Recently, Dixie Latu Riley, a Hawaiian native now living in Brooklyn Park, contacted a group about what she felt is an inappropriate representation of Hawaiian culture, a charge dismissed by the organization as unfounded.
The group in question, “Halau Hula O Ka Hoku Akau”, is a nonprofit, 501c3 organization, fiscally sponsored by Springboard for the Arts, located in St. Paul.
Riley described them as a fake hula group that goes beyond appreciation in performance, to teaching and presenting Hawaiian culture as its native heritage.
Todd Bierbrauer founded Halau Hula O Ka Hoku Akau in October 2001. He said the organization has 25 haumana (students) of various cultural backgrounds, including two of Hawaiian descent. He replied to Riley’s concerns that the group is profiting from the sale Hawaiian chant/song CDs and concerts, noting that it is used for the nonprofit organization.
“Our mission is dedicated to preserving the mana`o (knowledge) of hula, the culture and traditions of the Hawaiian people through education and performance,” said Bierbrauer.
Riley is concerned that Minnesota groups are co-opting Native Hawaiians and Pacific Islander cultures in hula dance, storytelling and songs and spirituality. She said that Bierbrauer, a person of German American heritage, describes himself as ‘kumu’, and that his group is profiting by representing mistakenly many aspects of Hawaiian oral cultures, language, hula dance, creation stories and history.
“Many are sacred cultural issues that violate cultural norms and likely do not have permission to use,” she added.
Bierbrauer said there are many definitions of kumu, and referred to three in the Hawaiian Dictionary (www.wehewehe.org). The first is a “base or foundation”; the second, “a teacher, tutor, manual or model”, and, third, “a beginning, source or origin.”
Bierbrauer defined the definition as it applies to his title as “the beginning source or foundation” for his halau and students.
“In that sense I am the kumu of my halau,” he added. “I have never proclaimed myself as Kumu Hula. I have always stated that I am a kumu in training. There is a significant difference.”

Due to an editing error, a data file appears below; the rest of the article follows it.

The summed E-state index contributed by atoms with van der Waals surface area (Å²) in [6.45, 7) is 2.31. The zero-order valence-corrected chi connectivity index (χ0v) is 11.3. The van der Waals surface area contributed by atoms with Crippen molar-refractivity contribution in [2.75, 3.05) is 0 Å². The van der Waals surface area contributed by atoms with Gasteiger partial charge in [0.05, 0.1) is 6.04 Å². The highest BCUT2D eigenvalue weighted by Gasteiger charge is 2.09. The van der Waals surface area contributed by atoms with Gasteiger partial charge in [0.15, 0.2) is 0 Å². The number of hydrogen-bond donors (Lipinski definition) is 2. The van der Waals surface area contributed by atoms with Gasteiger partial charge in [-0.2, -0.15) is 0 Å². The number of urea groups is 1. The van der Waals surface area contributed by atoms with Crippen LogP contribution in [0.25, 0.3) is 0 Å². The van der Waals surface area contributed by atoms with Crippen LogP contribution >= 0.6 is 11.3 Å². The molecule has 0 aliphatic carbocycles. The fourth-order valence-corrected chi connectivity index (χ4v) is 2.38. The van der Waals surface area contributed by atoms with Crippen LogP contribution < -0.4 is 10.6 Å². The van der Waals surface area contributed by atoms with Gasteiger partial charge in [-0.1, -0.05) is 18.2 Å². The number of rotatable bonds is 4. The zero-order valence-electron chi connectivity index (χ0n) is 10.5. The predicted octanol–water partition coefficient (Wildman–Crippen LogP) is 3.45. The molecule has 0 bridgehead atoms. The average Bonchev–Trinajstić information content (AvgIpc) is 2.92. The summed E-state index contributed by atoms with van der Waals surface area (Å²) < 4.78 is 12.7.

There are protocols of halau that Bierbrauer said he follows, including respecting his past teachings. His mentors since 1993 are all of Native Hawaiian descent, and include Mark (Maka) Jacques (deceased); Leona Puanani Bell Schroeder; Kumu Richard Pedrina; and currently Dr. Amy Kuuleialoha Stillman.
“In halau, there are many aspects that are taught before a mele (song) is performed,” said Bierbrauer. “Each student, including the kumu or instructor, should be doing research on that mele so that they understand the meaning or history of it. Education is key in our halau, there is more than just learning a motion or dance.’
Also in accordance to protocol, he said that as a student he would ask for permission and the blessing of his kumu before performing or teaching a mele or chant. He said that his halau has the support of prior instructors, mentors, and other halaus in the Twin Cities and elsewhere. He added that he has the full support of is current kumu, Dr. Amy Ku`uleialoha Stillman, born and raised in Honolulu, and now faculty at the University of Michigan.
“That is all the blessings I need,” said Bierbrauer.
“One does not have to be Hawaiian, but be Hawaiian at heart,” he added. “If Ms. Riley has ever observed the Merrie Monarch Festival and its Hula Competition, there is a diverse group of Kumu Hula from all walks of life.”
Riley stated that she was moved to send a complaint to The Rose Ensemble after a 2008 “Spirit in the House” hula performance by “Halau Hula O Ka Hoku Akau.” She called them a fake group and didn’t see a goal or purpose in the program.